With federal backing for unemployment benefits set to expire soon, national lawmakers should offer continued support to families across the state
RALEIGH (Dec. 6, 2011) – Men and women across North Carolina are without jobs, and have only seen unemployment rise since the beginning of the Great Recession. With federal support for extended unemployment benefits set to expire at the end of December, lawmakers should act now to protect the lives of these individuals, analysts say.
Extended unemployment benefits impact the lives of tens of thousands of North Carolinians, both male and female. The NC Budget & Tax Center, a project of the NC Justice Center, released a profile of unemployment in men and women across the state this morning, which finds that both men and women have seen their unemployment double in the Great Recession.
In 2010, women had an unemployment rate of 9.1 percent, up from 4.9 percent in 2007. Men had a slightly higher growth, from 4.2 percent in 2007 to 11.7 percent in 2010. The labor force participation for both genders declined so greatly that, as of last year, the employment-to-population ratios for men and women were at their lowest points since 1983 and 1979, respectively
The unemployment profile reveals that while the official recession period has disproportionately affected men, economic recovery has in fact hit women the hardest. Nationally, men lost more than twice the number of jobs that women did between December 2007 and June 2009. Yet for the first time in a recovery since 1970, women have lost jobs while men found them nationally.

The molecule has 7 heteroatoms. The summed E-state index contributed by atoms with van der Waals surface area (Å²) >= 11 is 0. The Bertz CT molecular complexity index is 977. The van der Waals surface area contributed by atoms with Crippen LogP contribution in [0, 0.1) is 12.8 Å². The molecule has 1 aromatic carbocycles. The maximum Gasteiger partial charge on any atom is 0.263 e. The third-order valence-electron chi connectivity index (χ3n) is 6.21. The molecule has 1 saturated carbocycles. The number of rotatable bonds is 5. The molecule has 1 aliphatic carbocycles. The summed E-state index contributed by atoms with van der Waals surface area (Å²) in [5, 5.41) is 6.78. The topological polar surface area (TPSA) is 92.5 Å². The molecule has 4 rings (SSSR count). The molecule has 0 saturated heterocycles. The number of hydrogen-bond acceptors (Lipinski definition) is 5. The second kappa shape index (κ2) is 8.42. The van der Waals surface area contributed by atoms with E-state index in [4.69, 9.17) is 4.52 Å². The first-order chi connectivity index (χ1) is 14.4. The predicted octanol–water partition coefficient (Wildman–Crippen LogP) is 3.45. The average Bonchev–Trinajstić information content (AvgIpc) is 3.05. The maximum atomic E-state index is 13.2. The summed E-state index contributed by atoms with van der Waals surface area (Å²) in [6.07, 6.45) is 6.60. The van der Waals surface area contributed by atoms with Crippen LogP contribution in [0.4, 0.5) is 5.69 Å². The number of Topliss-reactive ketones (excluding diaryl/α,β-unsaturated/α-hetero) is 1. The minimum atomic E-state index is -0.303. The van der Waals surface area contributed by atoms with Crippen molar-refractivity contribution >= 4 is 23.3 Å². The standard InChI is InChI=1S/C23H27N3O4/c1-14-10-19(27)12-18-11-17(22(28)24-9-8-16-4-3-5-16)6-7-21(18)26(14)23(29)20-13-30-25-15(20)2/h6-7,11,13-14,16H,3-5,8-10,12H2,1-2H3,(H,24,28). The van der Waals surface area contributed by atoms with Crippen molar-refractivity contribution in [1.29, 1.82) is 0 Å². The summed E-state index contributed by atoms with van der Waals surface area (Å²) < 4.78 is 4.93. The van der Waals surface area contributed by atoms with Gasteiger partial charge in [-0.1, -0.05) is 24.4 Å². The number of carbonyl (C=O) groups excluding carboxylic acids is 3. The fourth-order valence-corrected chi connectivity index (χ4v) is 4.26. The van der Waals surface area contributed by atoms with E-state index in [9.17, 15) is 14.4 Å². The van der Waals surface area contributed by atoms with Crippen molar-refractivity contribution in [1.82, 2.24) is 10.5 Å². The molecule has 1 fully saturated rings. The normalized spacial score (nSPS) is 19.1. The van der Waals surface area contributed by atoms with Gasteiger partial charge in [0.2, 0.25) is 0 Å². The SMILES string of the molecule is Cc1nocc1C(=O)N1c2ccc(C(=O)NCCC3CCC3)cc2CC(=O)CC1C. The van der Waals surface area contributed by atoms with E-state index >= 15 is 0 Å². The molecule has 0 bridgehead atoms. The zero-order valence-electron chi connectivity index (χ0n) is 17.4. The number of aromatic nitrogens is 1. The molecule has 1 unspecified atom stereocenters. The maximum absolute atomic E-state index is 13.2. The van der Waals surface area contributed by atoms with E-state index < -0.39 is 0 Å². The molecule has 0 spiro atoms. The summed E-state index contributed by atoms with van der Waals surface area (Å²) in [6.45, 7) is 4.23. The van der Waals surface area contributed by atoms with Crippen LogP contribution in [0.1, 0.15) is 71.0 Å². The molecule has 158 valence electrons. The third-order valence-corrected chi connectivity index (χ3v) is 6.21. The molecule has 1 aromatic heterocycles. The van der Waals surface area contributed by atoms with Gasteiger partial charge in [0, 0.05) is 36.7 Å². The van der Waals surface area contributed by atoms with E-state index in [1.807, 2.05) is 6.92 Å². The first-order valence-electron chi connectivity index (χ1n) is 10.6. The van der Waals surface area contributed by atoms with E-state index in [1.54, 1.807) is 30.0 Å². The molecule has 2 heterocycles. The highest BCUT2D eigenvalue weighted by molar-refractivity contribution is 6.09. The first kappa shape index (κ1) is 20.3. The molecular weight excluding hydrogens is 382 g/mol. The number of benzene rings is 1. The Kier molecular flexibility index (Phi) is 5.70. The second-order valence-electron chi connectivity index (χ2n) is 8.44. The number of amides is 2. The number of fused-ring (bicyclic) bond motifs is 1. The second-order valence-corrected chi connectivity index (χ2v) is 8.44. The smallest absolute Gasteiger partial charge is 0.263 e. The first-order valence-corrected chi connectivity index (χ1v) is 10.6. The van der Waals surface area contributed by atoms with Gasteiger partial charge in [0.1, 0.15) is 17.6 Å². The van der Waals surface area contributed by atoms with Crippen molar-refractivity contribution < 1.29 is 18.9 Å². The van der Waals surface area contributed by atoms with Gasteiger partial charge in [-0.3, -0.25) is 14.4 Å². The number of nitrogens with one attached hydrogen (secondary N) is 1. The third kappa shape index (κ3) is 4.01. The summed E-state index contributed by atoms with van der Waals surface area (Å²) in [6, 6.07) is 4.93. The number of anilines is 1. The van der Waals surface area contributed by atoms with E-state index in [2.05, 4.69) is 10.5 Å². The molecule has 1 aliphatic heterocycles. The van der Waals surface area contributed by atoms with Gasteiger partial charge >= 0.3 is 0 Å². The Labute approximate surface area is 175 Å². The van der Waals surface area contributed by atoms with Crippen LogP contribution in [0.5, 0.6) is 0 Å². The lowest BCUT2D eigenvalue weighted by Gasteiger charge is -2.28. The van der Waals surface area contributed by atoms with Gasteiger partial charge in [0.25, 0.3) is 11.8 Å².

Job loss, declines in earning, and high unemployment have led to significant economic hardship for families throughout the state as they struggle to pay bills and save for the future. Women have been hit particularly hard, with single mothers reporting greater daily challenges resulting from underemployment. The median family with children in North Carolina lost more than $5,000 in income over the Great Recession.
Tens of thousands of North Carolinians will be harmed if federal lawmakers allow unemployment benefits to expire. In Jan. 2012 alone, 69,700 North Carolinians will be affected by the loss of unemployment benefits.
Federal legislation allows states to receive full federal funding for extended unemployment benefits for 34 to 73 weeks after state unemployment programs have been exhausted. In North Carolina, unemployment benefits last 26 weeks. The National Employment Law Project has a petition encouraging lawmakers to extend the badly-needed benefits.
FOR MORE INFORMATION CONTACT: Alexandra Forter Sirota, email@example.com, 919.861.1468; Jeff Shaw, Director of Communications, NC Justice Center, firstname.lastname@example.org, 503.551.3615 (cell).
The N.C. Budget and Tax Center—a project of the N.C. Justice Center—seeks to create economic opportunity and shared prosperity for all North Carolinians through non-partisan research, education and advocacy on budget, tax and economic issues.